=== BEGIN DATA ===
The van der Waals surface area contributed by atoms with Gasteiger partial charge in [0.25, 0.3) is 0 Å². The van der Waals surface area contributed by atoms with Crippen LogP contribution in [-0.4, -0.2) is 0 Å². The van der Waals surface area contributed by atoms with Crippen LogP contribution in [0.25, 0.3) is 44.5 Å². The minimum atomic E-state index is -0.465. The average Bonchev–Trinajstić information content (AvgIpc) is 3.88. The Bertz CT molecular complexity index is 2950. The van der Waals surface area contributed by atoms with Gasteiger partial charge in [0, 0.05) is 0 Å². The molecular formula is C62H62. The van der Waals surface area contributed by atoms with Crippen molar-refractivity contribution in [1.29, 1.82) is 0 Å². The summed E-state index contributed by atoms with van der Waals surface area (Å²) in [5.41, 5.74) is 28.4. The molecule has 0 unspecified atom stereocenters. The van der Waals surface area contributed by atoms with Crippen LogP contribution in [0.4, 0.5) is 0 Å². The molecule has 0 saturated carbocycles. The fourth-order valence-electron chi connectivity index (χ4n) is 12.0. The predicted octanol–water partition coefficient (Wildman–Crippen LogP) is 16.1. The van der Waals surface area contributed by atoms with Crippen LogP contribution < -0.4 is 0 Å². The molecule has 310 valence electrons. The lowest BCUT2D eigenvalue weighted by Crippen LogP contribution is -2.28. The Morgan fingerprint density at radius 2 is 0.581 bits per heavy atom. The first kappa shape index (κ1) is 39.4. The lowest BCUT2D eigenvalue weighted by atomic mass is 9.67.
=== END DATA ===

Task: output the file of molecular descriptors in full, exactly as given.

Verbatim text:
The van der Waals surface area contributed by atoms with Gasteiger partial charge in [0.25, 0.3) is 0 Å². The van der Waals surface area contributed by atoms with Crippen LogP contribution in [-0.4, -0.2) is 0 Å². The van der Waals surface area contributed by atoms with Crippen LogP contribution in [0.25, 0.3) is 44.5 Å². The minimum atomic E-state index is -0.465. The average Bonchev–Trinajstić information content (AvgIpc) is 3.88. The Bertz CT molecular complexity index is 2950. The van der Waals surface area contributed by atoms with Gasteiger partial charge in [0, 0.05) is 0 Å². The molecular formula is C62H62. The van der Waals surface area contributed by atoms with Crippen molar-refractivity contribution in [1.29, 1.82) is 0 Å². The summed E-state index contributed by atoms with van der Waals surface area (Å²) in [5.41, 5.74) is 28.4. The molecule has 0 unspecified atom stereocenters. The van der Waals surface area contributed by atoms with Crippen LogP contribution in [0.4, 0.5) is 0 Å². The molecule has 0 saturated carbocycles. The fourth-order valence-electron chi connectivity index (χ4n) is 12.0. The predicted octanol–water partition coefficient (Wildman–Crippen LogP) is 16.1. The van der Waals surface area contributed by atoms with Crippen LogP contribution < -0.4 is 0 Å². The molecule has 310 valence electrons. The lowest BCUT2D eigenvalue weighted by Crippen LogP contribution is -2.28. The Morgan fingerprint density at radius 2 is 0.581 bits per heavy atom. The first kappa shape index (κ1) is 39.4. The lowest BCUT2D eigenvalue weighted by atomic mass is 9.67.